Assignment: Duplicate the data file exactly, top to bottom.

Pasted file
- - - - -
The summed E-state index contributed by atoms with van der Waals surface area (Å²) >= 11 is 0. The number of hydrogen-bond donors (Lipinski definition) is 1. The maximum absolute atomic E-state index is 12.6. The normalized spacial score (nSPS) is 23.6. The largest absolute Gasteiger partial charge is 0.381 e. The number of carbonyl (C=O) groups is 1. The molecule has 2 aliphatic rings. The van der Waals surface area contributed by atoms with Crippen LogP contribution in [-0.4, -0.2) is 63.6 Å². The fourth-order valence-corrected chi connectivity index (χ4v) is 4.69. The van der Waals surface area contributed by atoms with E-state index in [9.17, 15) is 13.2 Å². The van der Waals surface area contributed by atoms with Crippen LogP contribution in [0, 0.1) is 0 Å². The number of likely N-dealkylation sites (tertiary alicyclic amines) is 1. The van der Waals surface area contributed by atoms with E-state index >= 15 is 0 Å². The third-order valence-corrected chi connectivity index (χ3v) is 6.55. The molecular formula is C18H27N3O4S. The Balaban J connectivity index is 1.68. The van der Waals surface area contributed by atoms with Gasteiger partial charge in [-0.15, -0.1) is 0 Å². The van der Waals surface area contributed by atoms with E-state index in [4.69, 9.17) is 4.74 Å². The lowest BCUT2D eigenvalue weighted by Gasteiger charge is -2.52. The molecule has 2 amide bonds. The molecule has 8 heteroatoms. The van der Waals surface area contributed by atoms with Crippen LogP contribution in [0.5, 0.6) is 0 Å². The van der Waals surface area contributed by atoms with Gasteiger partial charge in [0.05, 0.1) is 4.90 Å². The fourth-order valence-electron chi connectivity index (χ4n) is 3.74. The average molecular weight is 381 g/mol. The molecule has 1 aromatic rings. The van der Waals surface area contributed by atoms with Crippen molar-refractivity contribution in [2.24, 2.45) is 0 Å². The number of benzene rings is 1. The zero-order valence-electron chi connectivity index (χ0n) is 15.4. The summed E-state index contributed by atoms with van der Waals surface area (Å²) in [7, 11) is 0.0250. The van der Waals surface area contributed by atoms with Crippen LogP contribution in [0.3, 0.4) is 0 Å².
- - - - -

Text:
The summed E-state index contributed by atoms with van der Waals surface area (Å²) >= 11 is 0. The number of hydrogen-bond donors (Lipinski definition) is 1. The maximum absolute atomic E-state index is 12.6. The normalized spacial score (nSPS) is 23.6. The largest absolute Gasteiger partial charge is 0.381 e. The number of carbonyl (C=O) groups is 1. The molecule has 2 aliphatic rings. The van der Waals surface area contributed by atoms with Crippen LogP contribution in [-0.4, -0.2) is 63.6 Å². The fourth-order valence-corrected chi connectivity index (χ4v) is 4.69. The van der Waals surface area contributed by atoms with E-state index in [9.17, 15) is 13.2 Å². The van der Waals surface area contributed by atoms with Crippen LogP contribution in [0, 0.1) is 0 Å². The number of likely N-dealkylation sites (tertiary alicyclic amines) is 1. The van der Waals surface area contributed by atoms with E-state index >= 15 is 0 Å². The third-order valence-corrected chi connectivity index (χ3v) is 6.55. The molecular formula is C18H27N3O4S. The Balaban J connectivity index is 1.68. The van der Waals surface area contributed by atoms with Gasteiger partial charge in [-0.15, -0.1) is 0 Å². The van der Waals surface area contributed by atoms with E-state index in [4.69, 9.17) is 4.74 Å². The lowest BCUT2D eigenvalue weighted by Gasteiger charge is -2.52. The molecule has 2 amide bonds. The molecule has 8 heteroatoms. The van der Waals surface area contributed by atoms with Crippen LogP contribution in [0.5, 0.6) is 0 Å². The van der Waals surface area contributed by atoms with Gasteiger partial charge in [0.05, 0.1) is 4.90 Å². The fourth-order valence-electron chi connectivity index (χ4n) is 3.74. The average molecular weight is 381 g/mol. The molecule has 1 aromatic rings. The van der Waals surface area contributed by atoms with Crippen molar-refractivity contribution in [2.24, 2.45) is 0 Å². The number of benzene rings is 1. The zero-order valence-electron chi connectivity index (χ0n) is 15.4. The summed E-state index contributed by atoms with van der Waals surface area (Å²) in [7, 11) is 0.0250. The van der Waals surface area contributed by atoms with Crippen LogP contribution in [0.3, 0.4) is 0 Å².